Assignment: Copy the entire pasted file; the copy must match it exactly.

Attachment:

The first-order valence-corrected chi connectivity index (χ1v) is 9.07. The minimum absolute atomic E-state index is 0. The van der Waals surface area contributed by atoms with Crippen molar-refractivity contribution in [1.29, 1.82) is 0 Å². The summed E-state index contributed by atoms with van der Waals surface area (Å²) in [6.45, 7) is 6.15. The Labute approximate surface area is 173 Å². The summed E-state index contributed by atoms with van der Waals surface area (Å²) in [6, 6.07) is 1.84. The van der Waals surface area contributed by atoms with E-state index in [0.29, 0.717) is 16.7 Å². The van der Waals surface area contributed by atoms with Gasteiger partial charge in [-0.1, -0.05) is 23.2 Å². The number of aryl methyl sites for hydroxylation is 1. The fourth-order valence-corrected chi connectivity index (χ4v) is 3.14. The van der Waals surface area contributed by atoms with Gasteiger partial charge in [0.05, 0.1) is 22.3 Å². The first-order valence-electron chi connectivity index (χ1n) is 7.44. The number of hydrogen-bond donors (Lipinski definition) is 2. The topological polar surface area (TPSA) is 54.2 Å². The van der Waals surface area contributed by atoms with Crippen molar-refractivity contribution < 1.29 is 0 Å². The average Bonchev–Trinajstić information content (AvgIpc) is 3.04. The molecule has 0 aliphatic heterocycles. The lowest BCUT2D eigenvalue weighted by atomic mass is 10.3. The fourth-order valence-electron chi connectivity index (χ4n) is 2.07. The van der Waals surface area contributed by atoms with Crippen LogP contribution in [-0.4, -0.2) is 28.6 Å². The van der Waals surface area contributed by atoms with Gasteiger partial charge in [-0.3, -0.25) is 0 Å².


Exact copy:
The first-order valence-corrected chi connectivity index (χ1v) is 9.07. The minimum absolute atomic E-state index is 0. The van der Waals surface area contributed by atoms with Crippen molar-refractivity contribution in [1.29, 1.82) is 0 Å². The summed E-state index contributed by atoms with van der Waals surface area (Å²) in [6.45, 7) is 6.15. The Labute approximate surface area is 173 Å². The summed E-state index contributed by atoms with van der Waals surface area (Å²) in [6, 6.07) is 1.84. The van der Waals surface area contributed by atoms with E-state index in [0.29, 0.717) is 16.7 Å². The van der Waals surface area contributed by atoms with Gasteiger partial charge in [-0.1, -0.05) is 23.2 Å². The number of aryl methyl sites for hydroxylation is 1. The fourth-order valence-corrected chi connectivity index (χ4v) is 3.14. The van der Waals surface area contributed by atoms with Gasteiger partial charge in [0.05, 0.1) is 22.3 Å². The first-order valence-electron chi connectivity index (χ1n) is 7.44. The number of hydrogen-bond donors (Lipinski definition) is 2. The topological polar surface area (TPSA) is 54.2 Å². The van der Waals surface area contributed by atoms with Crippen molar-refractivity contribution < 1.29 is 0 Å². The average Bonchev–Trinajstić information content (AvgIpc) is 3.04. The molecule has 0 aliphatic heterocycles. The lowest BCUT2D eigenvalue weighted by atomic mass is 10.3. The fourth-order valence-electron chi connectivity index (χ4n) is 2.07. The van der Waals surface area contributed by atoms with Crippen LogP contribution in [-0.4, -0.2) is 28.6 Å². The van der Waals surface area contributed by atoms with Gasteiger partial charge in [-0.3, -0.25) is 0 Å².